Our little bungalow in Ruislip was situated so that you could see Sacred Heart School over the fence of the back yard (or should we call it the back garden?). We were a few doors away from the curve on Herlwyn Avenue that passed by the park, where my brother and I would spend many weekend afternoons. This was between 1965 and '67, and I would have been 5 years old in '65. My brother was a little over a year younger. The little unpaved path that connected from Herlwyn through a band of trees would give little notion of the wide space beyond. It was mostly meadow bordered by trees. We usually began our ramble by heading for a line of oaks in the center of the main meadow. Each oak was a station where we stopped to play on that tree's particular features. One had a trunk contorted in a way that made it easy to climb half way up and literally slide back down a section worn and polished smooth probably from years of children playing on it. Another was practically hollow and open on one side, leaning at a convenient angle that allowed us to scramble up and sit in a chamber close to the crown.

On one side of the park was a curious hill overlooking the railway, and the train station was just in view, I recall. Here there was a fence preventing us from venturing close to the tracks, but the hill provided enough diversion. There were two ways up and down: a steep exposed rocky slope and a more gentle slope through a tunnel of trees or shrubs. At the top we would pause to watch the trains.

Through another line of trees was an extension of the meadow, and at some points around the border we could peer through a fence at the now empty playground of Sacred Heart, where we would be on other days of the week. The rest of our ramble usually turned into an exploration along the tree border, and little episodes will come bubbling up in my mind from time to time when I think about this park. Sometimes we would meet grown-ups out with their dogs, or we would cross paths with other children on their rambles. It seems now that even if we didn't know each other some automatic temporary bonding drew us into play.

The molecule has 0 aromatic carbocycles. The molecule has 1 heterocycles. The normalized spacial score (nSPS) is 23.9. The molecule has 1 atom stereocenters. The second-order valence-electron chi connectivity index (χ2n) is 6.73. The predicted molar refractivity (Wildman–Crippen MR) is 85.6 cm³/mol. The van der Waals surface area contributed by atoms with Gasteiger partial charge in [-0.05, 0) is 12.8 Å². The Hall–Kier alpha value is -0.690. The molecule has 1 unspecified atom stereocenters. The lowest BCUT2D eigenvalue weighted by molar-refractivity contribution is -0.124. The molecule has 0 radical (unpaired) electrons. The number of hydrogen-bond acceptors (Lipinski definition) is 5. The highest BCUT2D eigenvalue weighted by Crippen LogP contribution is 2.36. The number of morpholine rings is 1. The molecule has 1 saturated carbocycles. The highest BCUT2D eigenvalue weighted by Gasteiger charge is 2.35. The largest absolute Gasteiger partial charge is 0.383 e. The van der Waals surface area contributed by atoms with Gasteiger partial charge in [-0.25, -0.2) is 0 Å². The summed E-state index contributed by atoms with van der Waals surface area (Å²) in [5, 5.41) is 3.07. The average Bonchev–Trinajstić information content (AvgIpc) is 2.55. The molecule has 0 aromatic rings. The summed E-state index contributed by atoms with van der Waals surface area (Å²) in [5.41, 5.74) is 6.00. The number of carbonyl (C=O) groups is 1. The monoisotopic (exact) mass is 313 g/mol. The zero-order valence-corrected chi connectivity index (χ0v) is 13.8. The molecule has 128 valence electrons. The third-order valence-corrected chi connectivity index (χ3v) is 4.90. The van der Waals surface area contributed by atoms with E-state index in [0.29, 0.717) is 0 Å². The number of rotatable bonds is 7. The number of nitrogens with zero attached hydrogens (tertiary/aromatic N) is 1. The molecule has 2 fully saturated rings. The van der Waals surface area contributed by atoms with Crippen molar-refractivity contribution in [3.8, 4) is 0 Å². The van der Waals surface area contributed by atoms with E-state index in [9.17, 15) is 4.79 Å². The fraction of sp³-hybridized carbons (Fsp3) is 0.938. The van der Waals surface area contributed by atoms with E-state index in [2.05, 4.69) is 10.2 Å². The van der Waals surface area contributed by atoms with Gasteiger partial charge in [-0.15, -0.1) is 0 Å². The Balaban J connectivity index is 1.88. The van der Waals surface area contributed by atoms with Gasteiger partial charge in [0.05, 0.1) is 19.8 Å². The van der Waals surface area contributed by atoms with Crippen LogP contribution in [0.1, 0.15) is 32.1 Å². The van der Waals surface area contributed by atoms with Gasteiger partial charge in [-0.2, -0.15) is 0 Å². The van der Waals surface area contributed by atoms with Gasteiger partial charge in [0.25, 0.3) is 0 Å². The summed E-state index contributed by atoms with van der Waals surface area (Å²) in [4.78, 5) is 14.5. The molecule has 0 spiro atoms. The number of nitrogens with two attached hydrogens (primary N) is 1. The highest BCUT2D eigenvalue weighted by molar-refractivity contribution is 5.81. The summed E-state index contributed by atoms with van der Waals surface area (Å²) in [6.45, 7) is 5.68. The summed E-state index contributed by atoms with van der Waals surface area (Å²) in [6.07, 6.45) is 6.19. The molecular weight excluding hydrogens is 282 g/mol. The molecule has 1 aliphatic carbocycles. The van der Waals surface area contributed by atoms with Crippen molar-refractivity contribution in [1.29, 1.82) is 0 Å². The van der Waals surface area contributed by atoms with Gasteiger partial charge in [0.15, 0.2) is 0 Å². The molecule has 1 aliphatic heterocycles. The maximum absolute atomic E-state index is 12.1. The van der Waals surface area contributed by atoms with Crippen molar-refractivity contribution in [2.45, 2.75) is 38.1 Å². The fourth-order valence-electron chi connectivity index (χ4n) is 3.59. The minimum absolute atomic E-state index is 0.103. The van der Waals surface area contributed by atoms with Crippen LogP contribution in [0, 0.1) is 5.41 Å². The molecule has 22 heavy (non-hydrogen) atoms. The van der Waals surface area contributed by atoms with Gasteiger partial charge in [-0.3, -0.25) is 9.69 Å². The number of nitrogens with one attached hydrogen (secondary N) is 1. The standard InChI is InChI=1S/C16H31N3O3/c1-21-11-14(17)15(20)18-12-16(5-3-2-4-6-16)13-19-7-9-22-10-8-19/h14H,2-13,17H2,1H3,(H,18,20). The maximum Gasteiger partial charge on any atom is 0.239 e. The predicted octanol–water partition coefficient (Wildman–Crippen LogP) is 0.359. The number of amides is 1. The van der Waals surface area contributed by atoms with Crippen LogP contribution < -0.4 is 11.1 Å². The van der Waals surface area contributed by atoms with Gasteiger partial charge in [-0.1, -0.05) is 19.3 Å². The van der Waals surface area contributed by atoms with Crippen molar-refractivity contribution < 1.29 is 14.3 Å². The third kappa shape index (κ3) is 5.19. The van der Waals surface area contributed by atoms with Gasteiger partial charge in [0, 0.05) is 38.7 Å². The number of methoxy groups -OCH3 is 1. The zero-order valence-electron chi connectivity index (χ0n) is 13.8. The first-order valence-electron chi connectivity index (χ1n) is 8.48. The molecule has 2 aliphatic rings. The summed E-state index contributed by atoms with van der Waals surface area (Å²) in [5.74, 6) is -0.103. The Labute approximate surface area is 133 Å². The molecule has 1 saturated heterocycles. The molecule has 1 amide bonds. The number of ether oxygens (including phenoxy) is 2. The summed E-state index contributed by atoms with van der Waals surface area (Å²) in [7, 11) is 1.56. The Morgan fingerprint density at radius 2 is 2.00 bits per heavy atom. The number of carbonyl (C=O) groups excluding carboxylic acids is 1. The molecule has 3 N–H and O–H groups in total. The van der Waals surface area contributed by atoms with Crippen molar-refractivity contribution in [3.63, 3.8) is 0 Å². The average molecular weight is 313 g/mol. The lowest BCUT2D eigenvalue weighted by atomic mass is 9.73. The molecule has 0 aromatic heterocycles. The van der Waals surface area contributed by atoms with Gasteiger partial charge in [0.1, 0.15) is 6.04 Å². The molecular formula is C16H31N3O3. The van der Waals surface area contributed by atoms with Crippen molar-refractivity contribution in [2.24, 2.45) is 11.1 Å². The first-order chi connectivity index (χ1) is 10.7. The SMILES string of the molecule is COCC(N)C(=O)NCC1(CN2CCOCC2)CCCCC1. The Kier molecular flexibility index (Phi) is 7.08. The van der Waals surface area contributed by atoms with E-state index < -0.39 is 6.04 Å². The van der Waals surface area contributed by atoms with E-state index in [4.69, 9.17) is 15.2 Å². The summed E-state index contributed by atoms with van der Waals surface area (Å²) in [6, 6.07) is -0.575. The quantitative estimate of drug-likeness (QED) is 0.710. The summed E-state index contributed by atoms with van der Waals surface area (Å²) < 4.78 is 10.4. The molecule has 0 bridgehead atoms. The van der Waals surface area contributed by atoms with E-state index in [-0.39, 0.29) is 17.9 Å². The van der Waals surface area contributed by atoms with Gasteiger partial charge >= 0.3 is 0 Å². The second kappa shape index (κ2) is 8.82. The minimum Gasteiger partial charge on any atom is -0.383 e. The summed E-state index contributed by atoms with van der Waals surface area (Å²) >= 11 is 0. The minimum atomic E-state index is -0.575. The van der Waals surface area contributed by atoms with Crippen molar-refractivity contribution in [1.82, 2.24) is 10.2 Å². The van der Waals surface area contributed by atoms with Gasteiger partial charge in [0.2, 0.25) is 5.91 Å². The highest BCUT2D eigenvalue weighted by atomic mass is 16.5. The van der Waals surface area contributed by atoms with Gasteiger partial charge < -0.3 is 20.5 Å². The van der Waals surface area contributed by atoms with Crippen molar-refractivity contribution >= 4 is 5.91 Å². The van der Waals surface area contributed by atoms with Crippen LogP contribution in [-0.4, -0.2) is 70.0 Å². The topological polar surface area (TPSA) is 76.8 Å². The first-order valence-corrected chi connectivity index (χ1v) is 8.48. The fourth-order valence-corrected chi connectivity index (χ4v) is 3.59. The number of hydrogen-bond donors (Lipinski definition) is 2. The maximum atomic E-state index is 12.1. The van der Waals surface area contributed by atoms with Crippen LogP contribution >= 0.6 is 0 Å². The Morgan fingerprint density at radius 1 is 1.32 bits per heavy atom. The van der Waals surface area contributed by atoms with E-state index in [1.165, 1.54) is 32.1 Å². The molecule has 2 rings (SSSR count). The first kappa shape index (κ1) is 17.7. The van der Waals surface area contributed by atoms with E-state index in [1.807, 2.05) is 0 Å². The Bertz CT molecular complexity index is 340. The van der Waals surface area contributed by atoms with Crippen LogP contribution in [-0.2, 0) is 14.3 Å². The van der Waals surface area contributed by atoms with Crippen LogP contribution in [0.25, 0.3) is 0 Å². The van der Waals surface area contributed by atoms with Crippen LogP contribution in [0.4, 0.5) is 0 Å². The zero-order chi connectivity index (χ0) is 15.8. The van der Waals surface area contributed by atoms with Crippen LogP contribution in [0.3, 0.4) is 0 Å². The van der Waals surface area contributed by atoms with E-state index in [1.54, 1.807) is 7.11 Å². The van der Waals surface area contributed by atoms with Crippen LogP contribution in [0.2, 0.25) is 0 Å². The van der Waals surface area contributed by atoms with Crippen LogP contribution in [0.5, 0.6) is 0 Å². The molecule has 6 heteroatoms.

The meadow was allowed to stay wild and unmown, I recall, and was sometimes a sea of buttercups. I have hunted this park down on Google Earth and recognized its configuration from above once found. The hill and the ancient oaks are still there. The meadow appears to have been adapted for athletic use, but otherwise the town has preserved this green space for further adventures.

Thursday, March 4, 2010

My 50th Birthday...

...is coming up this month -- March 20 to be exact. I read somewhere that there are no such things as coincidences, but the fact of my 50th was not foremost in my mind when I conceived this blog of memoirs. Forty-five years ago, I was living on Herlwyn Avenue in Ruislip, England ("rice lip"). We were an American military family -- United States Air Force -- and our father, the one enlisted in the USAF, had met our mother when he was stationed at Chicksands in Bedfordshire. Mom was a local girl from one of the nearby villages, Clifton, and she had a job on the base. So Herlwyn Avenue wasn't my first home, but it's where I began school and where some of my first vivid childhood memories originate. I hope to tell some stories here from my military brat childhood. Not all of them will be set on Herlwyn Avenue -- I also like the sound of that name over the many other streets where we lived -- and chronological order will not be the rule as I enter posts.

As I proceed, I recognize that nostalgia can be dangerous. Whether an individual or an entire generation is recalling the good old days, we tend to screen out the negative aspects of bygone times. To be sure, some things really were better back then, but other things are even better now.

Wednesday, March 3, 2010

Herlwyn Avenue is My Memory Lane

This is an experiment I'm trying, a place to post when I'm in a nostalgic mood. More about nostalgia later.